So powerful was the wake of the F1 that it took the British automaker 15 years to develop a worthy successor. The P1 was introduced in 2012 as a hybrid supercar to rival Ferrari’s LaFerrari and Porsche’s 918 Spyder. While not as groundbreaking as the F1, the P1 laid the foundation for McLaren’s commercial success.
Now, just five years after the P1 broke cover, McLaren is back with its most aggressive production car yet. Rumors about the codenamed P15 have circulated for over a year, but details have been virtually non-existent, amplifying our anticipation. This week, the sports car manufacturer showed the world what it’s been cooking up: the McLaren Senna.
Owing its name to legendary Formula 1 driver Ayrton Senna (who won three drivers’ championships with the McLaren F1 team), the Senna will face off against Aston Martin’s forthcoming Valkyrie, Bugatti’s Chiron, and Mercedes-AMG’s Project One in the latest bout of the badies.
Already the McLaren Senna’s design has divided enthusiast opinion. Styled exclusively for function, the Senna is a radical shape of aerodynamic efficiency. Though based loosely on the 720S, the Senna has a completely bespoke form that features sharper edges, bigger air channels, and a truly enormous rear wing. McLaren hasn’t declared exactly how much downforce the car’s body will generate, but it could be well in excess of 2,000 pounds at VMAX.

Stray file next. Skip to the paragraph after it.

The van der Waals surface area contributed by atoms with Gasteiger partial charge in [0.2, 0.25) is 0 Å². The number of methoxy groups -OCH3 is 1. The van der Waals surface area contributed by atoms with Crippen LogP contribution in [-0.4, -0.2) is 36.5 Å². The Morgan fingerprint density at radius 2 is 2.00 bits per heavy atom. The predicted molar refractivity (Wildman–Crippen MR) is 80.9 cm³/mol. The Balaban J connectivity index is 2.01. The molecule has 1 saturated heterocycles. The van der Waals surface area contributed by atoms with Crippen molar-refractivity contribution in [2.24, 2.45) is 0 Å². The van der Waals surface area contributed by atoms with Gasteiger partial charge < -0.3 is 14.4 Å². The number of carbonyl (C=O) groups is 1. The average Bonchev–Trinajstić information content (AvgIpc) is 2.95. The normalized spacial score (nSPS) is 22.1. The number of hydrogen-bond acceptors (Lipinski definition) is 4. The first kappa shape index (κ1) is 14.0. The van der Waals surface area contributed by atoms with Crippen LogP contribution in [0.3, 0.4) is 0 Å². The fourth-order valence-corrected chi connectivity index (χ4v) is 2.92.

Power is provided by a 4.0-liter twin-turbocharged V8 making 789 horsepower and 590 pound-feet of torque. While that isn’t as much grunt as the 903-hp P1, the Senna weighs 400 pounds less thanks to an all-new carbon fiber tub and advanced lightweight materials. The claimed curb weight is a featherweight 2,641 Pounds. Time from 0 to 60 mph and top speed figures are TBD, but we’d estimate low-2.0 second sprints and a top speed deep into the 200-mph grouping.
Whether you love or hate the wild exterior styling, there isn’t much to get excited about inside the cockpit. A pair of carbon fiber sport bucket seats can be molded to the driver’s body, a thin infotainment tablet is tacked onto the Spartan dashboard, and ignition, door open/close, and window switches are centered mid-cabin overhead.
The McLaren Senna will be built next year and all 500 planned production units were sold before the car was even revealed. The Senna has a few options that can raise its price, but the “base” model starts at $837,000.